This walk is 4.5 miles and takes 2 hours but easily extended if you want a longer walk as the area is laced with footpaths.
|The Weald of Kent from Ide Hill|
|Blue Bells at Ide Hill|
How to Get there
We go via the Blackwall Tunnel to the M25, follow the A21 as it splits off the M25 around junction 5 and then take the turning for Westerham. At Sundridge traffic lights take a left to Ide Hill. Once there go right through through the village and when you hit the main road, spectacular views unfold, turn right and immediately on your right is a parking area, with toilets and recycling bins. This is where we usually park.
Tea, Cake and all that.
Ide Hill Community Shop is at the back of the car park above and serves tea, cake and when we arrived in the morning also had bacon rolls.
Back in the village is a picturesque 18th century pub, the Cock Inn, with inglenook fireplace.
|Cock Inn at Ide Hill|
The Ordnance Survey explorer map is 147 Sevenoaks and Tonbridge. This weekend I forgot the map, but we found this walk on Kent Ramblers site which was pretty easy to follow on the iphone, the parking place above is marked by the toilet sign.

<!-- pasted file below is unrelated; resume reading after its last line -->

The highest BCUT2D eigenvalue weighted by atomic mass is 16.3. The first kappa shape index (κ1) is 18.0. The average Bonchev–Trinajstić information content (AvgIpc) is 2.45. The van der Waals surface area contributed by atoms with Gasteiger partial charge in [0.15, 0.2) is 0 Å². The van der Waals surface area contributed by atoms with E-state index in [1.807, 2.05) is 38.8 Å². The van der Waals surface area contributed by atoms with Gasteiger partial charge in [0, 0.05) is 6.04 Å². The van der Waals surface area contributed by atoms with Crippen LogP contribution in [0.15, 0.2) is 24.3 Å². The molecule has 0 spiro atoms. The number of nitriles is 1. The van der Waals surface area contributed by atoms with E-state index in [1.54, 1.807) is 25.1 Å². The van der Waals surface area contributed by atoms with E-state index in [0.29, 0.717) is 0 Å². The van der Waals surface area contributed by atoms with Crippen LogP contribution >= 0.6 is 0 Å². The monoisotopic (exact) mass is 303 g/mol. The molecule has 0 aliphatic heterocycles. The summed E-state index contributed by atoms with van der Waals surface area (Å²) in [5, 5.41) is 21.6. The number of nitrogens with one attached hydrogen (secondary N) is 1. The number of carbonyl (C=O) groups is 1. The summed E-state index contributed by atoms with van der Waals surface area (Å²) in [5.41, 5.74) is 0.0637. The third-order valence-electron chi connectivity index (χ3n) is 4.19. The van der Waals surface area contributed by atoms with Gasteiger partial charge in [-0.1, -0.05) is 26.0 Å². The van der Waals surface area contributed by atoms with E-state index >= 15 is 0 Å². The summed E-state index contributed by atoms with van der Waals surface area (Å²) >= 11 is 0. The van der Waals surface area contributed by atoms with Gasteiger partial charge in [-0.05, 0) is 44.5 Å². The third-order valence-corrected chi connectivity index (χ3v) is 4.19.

|View of Ide hill from Scords Wood|
|Walking towards another bluebell carpeted wood.|
|Wild garlic/ransoms/buckrams/bear leek|
|Wild Arum/Snakeshead/Lords and Ladies/Devils and Angels/Cuckoo-pint/Jack in the pulpit|
|Yellow Dead Nettle/Yellow Archangel/Weasel Snout with I think Ground Ivy/Creeping Charlie/Run Away Robin|
|Blue bells and Lesser Stichwort|
|Primroses, Celandine and Bluebells|
Geology and History
The topography of Kent all made sense when I discovered this diagram on Wiki. Essentially a dome of different geological layers had risen up, the top eroded and the series of ridges which characterise Kent were created as the softer layers such as clay eroded more quickly than the harder layers of sandstone and chalk.